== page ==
Molinari On The Penguins: Building the Penguins ... brains not included
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Noah Welch, the former Penguins prospect who was sent to Florida in the Gary Roberts trade, is the kind of guy who figured out long ago that his head is more than just a convenient place to store a helmet.
Even though hockey was a big part of the reason he opted to attend Harvard, Welch worked on more than just outlet passes during his four years there. Not long after his playing eligibility ended, he completed work on a degree in government.
Clearly, this is someone who isn't afraid to use his brain.
Or, it turns out, to let someone else use it. Eventually, anyway.
Welch, 26, has agreed to donate his brain to the Sports Legacy Institute, a Massachusetts-based non-profit devoted to studying the effects of concussions and other sports-related brain injuries.
He reportedly is one of 19 professional athletes to make such a donation, albeit the only one of those still active in his or her sport.
And, if an unscientific survey of Welch's former Penguins teammates provides an accurate barometer, the Institute shouldn't be bracing for a surge of donations anytime soon.
Sidney Crosby said, "I'd have to think about it," but for most of the Penguins, maintaining possession of that particular organ, even after they no longer have a use for it, is a no-brainer, so to speak.
"I don't really see the point in that," defenseman Mark Eaton said. "I can see donating organs for other people's use, but I don't know that I see [the point] of a brain to science. My brain, anyway."
Marc-Andre Fleury offered a novel rationale for declining. "I would be scared that they'd unplug me right away [and] take my brain out [before I actually died]," he said.
Ryan Whitney volunteered that donating a brain is "just weird," but most players couched their lack of interest in self-deprecating terms.
"I don't know if I would do it," Rob Scuderi said. "I don't know if it would help anyone."
Even though most players had no interest in donating their brains to science, they had no qualms about identifying teammates' body parts that should be offered up for scientific study. A sampling:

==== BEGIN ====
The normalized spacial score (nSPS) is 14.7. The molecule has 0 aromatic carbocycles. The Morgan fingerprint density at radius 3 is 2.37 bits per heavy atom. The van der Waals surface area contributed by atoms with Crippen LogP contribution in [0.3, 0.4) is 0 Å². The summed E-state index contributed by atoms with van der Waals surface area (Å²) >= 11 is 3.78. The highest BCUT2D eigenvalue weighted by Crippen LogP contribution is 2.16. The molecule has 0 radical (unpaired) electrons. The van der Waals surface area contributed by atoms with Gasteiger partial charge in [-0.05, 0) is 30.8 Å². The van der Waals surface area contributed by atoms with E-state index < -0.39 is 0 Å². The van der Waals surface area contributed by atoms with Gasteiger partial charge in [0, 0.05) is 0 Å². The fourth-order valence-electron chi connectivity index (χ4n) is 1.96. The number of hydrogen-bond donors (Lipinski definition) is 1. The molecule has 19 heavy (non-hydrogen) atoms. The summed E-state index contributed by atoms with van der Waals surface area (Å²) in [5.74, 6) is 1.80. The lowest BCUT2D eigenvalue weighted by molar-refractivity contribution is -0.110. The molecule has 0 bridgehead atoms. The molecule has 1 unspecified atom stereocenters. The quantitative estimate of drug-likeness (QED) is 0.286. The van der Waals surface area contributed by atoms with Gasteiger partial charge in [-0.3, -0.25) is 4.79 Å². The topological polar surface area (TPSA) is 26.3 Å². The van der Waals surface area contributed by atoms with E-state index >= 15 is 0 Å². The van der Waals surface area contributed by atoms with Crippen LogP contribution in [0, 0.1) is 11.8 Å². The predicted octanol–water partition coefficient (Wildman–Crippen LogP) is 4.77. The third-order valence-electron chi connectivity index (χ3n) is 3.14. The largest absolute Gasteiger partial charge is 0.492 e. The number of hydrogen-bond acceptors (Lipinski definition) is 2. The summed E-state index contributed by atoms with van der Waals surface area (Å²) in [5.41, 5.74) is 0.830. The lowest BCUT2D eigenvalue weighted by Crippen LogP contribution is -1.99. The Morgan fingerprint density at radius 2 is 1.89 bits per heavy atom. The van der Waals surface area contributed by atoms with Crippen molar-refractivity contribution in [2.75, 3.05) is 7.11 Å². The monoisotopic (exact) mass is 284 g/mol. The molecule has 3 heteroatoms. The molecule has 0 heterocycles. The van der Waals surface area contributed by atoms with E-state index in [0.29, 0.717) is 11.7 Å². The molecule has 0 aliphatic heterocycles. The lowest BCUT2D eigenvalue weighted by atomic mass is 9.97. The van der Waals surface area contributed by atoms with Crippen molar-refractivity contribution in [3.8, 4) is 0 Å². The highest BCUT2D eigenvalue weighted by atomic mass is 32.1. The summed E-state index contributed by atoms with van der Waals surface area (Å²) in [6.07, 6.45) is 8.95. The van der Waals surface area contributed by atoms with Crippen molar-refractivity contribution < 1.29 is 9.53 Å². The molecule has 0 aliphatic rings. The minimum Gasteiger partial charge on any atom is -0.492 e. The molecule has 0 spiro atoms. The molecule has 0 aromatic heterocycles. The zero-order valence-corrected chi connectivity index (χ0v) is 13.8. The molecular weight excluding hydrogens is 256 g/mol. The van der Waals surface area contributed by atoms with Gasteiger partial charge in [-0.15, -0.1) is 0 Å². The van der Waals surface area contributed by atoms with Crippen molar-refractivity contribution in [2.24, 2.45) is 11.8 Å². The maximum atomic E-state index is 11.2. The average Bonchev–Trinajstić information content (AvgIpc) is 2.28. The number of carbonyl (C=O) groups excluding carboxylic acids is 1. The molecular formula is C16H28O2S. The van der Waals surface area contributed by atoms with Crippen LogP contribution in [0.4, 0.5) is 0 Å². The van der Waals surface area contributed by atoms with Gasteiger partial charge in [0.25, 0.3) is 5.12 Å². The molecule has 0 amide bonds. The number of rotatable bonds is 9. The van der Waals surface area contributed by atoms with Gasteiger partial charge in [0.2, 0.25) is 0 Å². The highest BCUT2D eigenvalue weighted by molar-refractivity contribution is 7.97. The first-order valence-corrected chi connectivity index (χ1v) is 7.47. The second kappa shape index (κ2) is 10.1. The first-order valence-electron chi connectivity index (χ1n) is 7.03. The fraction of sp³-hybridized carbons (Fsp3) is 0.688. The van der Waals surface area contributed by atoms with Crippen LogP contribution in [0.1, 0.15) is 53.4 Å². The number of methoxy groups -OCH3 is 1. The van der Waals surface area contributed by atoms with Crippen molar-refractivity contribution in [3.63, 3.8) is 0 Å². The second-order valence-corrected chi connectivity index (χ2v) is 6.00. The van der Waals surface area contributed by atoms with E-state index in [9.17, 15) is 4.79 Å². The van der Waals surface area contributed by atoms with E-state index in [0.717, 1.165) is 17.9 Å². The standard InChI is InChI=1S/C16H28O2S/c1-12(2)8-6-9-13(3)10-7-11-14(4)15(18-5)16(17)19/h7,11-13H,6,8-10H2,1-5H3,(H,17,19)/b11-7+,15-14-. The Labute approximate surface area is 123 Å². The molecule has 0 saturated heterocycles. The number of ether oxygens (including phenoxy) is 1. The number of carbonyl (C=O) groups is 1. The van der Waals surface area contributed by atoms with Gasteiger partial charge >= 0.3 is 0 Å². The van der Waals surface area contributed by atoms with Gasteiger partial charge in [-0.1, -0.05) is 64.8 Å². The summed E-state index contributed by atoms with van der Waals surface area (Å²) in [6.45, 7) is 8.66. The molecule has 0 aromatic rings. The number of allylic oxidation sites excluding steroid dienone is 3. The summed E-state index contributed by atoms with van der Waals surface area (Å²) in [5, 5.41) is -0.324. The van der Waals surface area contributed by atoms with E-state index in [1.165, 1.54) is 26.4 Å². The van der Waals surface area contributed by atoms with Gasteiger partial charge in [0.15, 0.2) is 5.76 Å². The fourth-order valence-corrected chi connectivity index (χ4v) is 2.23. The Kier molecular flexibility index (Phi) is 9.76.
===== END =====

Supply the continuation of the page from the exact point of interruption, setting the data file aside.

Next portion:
Mark Eaton: "It would be a toss-up between [Tyler Kennedy's] brain or -- you don't even wait until he's dead -- donate (Kris) Letang's tongue now so he can quit asking so many questions."
Max Talbot: "Pascal Dupuis' eyebrows, maybe."
Fleury: "Maybe Ryan Whitney's calves. I have small calves, but he's 6 foot 4 and has smaller calves. Toothpick calves."
Scuderi: "I would probably give Sidney Crosby's rear end, because I'd like to see how in God's name it got that big."
Crosby: "I would like to see Dupuis' calves, because there aren't too many athletes who have calves that small and who are that quick. It doesn't make sense to me."
Dupuis: "[Letang] is pretty young. I can give him my brain. It wouldn't hurt him."
Jordan Staal: "I think I'd donate [Talbot's] moustache, probably."
Whitney: "I would definitely give Letang's brain. I would love to know what goes on in his head to make him say the things he does and ask the questions he does."
Darryl Sydor has done a lot of things since breaking into the NHL with Los Angeles during the 1991-92 season.
He has, for example, won a couple of Stanley Cups and competed in two all-star games.
But until recently, Sydor never had served as a spare part, which is pretty much the role he's filling for the Penguins these days. He's the No. 7 defenseman on their depth chart, and he's that high only because Sergei Gonchar and Ryan Whitney are recovering from long-term injuries.
Nonetheless, Sydor has developed a strategy for keeping himself ready to play when called upon, as he was Thursday when Hal Gill was out with an unspecified injury, and it involves more than working hard in practice and the weight room.
"When I'm out, I try so stay close to the ice to watch games, have a feel for the speed," he said. "It's not the same [in the press box]. It's easy [from up there]."
It looks that way, at least. Far easier, to be sure, than it is for Sydor to embrace the idea of being, at least on this team, primarily an insurance policy in case guys in front of him are hurt.
"I guess some guys get used to it," he said. "It's not somewhere I want to be, but it is what it is, so I just have to be ready at any time."
First Published October 26, 2008 12:00 am